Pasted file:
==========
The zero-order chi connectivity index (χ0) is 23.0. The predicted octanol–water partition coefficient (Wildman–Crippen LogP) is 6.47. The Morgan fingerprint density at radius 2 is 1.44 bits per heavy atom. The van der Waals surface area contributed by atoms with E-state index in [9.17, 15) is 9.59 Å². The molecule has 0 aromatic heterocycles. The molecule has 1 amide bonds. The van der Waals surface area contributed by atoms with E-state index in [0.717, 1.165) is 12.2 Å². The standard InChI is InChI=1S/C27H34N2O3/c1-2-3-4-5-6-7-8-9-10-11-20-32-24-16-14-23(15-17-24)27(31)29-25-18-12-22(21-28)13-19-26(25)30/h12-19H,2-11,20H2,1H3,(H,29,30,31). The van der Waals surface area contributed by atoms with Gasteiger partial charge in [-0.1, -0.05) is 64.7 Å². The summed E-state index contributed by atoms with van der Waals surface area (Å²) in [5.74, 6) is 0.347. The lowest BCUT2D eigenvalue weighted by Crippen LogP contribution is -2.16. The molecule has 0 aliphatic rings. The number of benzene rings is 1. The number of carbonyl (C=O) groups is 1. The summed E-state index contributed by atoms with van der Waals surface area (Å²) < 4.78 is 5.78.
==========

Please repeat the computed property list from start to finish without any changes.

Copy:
The zero-order chi connectivity index (χ0) is 23.0. The predicted octanol–water partition coefficient (Wildman–Crippen LogP) is 6.47. The Morgan fingerprint density at radius 2 is 1.44 bits per heavy atom. The van der Waals surface area contributed by atoms with E-state index in [9.17, 15) is 9.59 Å². The molecule has 0 aromatic heterocycles. The molecule has 1 amide bonds. The van der Waals surface area contributed by atoms with E-state index in [0.717, 1.165) is 12.2 Å². The standard InChI is InChI=1S/C27H34N2O3/c1-2-3-4-5-6-7-8-9-10-11-20-32-24-16-14-23(15-17-24)27(31)29-25-18-12-22(21-28)13-19-26(25)30/h12-19H,2-11,20H2,1H3,(H,29,30,31). The van der Waals surface area contributed by atoms with Gasteiger partial charge in [-0.1, -0.05) is 64.7 Å². The summed E-state index contributed by atoms with van der Waals surface area (Å²) in [5.74, 6) is 0.347. The lowest BCUT2D eigenvalue weighted by Crippen LogP contribution is -2.16. The molecule has 0 aliphatic rings. The number of benzene rings is 1. The number of carbonyl (C=O) groups is 1. The summed E-state index contributed by atoms with van der Waals surface area (Å²) < 4.78 is 5.78.